Piazza plan for College Green good news for retailers
Proposal is bound to have significant consequences for property in the area
Artists’ impressions of the latest plans for the pedestrianisation of College Green in Dublin.
“The piazza plan will also create a more pedestrian-friendly city,” says Aidan Gavin, managing director DTZ Sherey FitzGearald.
Dublin City Council’s plan to create a piazza in front of Bank of Ireland on College Green – effectively blocking traffic from moving through the area to Dame Street – could have some side-effects on property in the area.
Already, there has been considerable spillover from retailers who failed to secure a pitch on Grafton Street, opting instead to take space on surrounding streets.
This has enlarged the shopping precinct around Ireland’s premier high street which, some contend, now extends down to College Green after H&M, American Apparel and Abercrombie & Fitch opened large stores near Trinity College in recent years. There is intense competition among investors and retailers for space on Suffolk Street and now this is extending into Trinity Street and St Andrew’s Street.
At 10-12 Trinity Street and 16-17 St Andrew’s Street, for example, Francis Rhatigan’s Lotaview Holdings Group is refurbishing 608sq m (6,544sq ft) of office space and has just let the retail element of this corner building – extending to 550sq m (5,920sq ft) over the ground, basement and first floors – off-market to UK outdoors specialist Cotswold at a rent of €300,000. This will be Cotswold’s first outlet in the State and it should be open for business in October. It will carry an extensive range of outdoor apparel and equipment, and stocks well-known brands such as Berghaus, The North Face, Columbia and Craghoppers.
Next door at 13 Trinity Street and extending around into Andrew’s Lane, Nigel Kingston of Lambert Smith Hampton is quoting €4.2 million for a vacant and unlisted corner building with undoubted redevelopment potential.
“The council’s piazza plan for College Green will increase footfall and retail opportunities in the Dame, Trinity and Suffolk Street area,” says Mr Kingston. “You can envisage lots of cafés, restaurants and specialist shops setting up. It’ll be good news for property owners in this zone.”
Close by, Andrew’s Lane Theatre has just come on the market at €3.1 million and this may convince Eir to sell its one-acre site next door and thus spark a major redevelopment of this neglected corner of the city centre within a stone’s throw of College Green.
Aidan Gavin, managing director of DTZ Sherry FitzGerald, believes the council’s plans for College Green will speed up the trend of period bank buildings in the area transitioning to retail – as happened with H&M, The Bank on College Green pub and Abercrombie & Fitch.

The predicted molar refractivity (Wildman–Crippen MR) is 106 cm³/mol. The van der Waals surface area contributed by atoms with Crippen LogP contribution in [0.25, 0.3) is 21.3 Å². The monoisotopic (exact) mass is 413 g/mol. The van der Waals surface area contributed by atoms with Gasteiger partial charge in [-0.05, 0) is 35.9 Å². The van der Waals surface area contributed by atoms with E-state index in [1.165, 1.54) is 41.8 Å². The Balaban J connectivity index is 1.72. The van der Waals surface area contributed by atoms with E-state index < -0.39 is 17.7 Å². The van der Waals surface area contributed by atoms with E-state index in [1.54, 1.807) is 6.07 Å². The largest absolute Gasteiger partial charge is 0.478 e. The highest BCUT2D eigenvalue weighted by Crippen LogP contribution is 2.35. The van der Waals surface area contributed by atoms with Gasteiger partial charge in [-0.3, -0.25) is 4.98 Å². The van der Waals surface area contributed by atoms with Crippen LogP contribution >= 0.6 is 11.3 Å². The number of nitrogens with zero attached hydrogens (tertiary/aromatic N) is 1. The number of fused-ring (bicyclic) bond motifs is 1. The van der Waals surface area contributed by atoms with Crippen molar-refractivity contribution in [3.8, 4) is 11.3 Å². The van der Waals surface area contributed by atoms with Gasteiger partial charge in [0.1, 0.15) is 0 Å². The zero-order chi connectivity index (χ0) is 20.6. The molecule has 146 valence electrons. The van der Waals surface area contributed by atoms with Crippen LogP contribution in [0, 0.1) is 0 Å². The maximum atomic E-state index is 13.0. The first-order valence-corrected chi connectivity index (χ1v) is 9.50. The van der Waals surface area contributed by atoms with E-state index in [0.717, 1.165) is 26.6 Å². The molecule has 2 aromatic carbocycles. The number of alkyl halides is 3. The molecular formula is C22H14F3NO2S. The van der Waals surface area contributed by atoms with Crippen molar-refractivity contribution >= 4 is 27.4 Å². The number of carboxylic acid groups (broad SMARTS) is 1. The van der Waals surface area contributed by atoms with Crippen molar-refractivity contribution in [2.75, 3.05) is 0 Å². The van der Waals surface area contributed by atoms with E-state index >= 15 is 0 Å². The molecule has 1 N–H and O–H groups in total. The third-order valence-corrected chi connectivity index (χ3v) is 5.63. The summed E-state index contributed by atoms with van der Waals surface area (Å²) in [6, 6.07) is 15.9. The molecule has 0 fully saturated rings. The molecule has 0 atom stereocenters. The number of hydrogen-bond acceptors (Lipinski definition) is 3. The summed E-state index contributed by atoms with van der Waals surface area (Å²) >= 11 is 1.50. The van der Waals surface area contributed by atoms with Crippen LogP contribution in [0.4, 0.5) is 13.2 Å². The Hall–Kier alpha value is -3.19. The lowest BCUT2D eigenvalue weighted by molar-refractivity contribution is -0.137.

“The piazza plan will also create a more pedestrian-friendly city,” says Mr Gavin, “and encourage the flow from south to north and vice-versa along the Grafton-O’Connell Street axis. People will want to spend more time in College Green if the piazza plan goes ahead so that can only be good for retail. If I was a property owner in the area, I would be very comfortable with what the council is planning.”
However, not everyone is entirely convinced by the merits of the council’s piazza plan. John McCartney, director of research at estate agent Savills, says there is “limited retail opportunity” around the proposed piazza given that Trinity College and Bank of Ireland occupy two of the proposed square’s three sides. “Shops, cafés and restaurants would serve to retain people in the area,” he says.
But the council’s piazza extends around Foster Place and up to Anglesea Street on the northside of College Green. So there may be potential to develop retail, subject to planning permission, in this office area.
Mr McCartney also believes the council should consider pedestrianising Suffolk Street and Church Lane, thus creating an obvious car-free link between the College Green piazza and Grafton Street.
“Creating a square at College Green could add value to surrounding streets like Suffolk Street, Dame Street and Church Lane. Critical to this would be a continuous pedestrian link to Grafton Street.”
A new public square at College Green may also encourage more property owners in the area to develop apartments on the vacant upper floors of period buildings. Clarendon Properties had initially thought of installing offices on the upper levels of the mid-Victorian building occupied by H&M on College Green, but opted instead for eight high-end apartments which went on the letting market last July at €3,000 per month. These apartments have views over College Green and underline a growing trend to see the city centre as somewhere to live as well as work.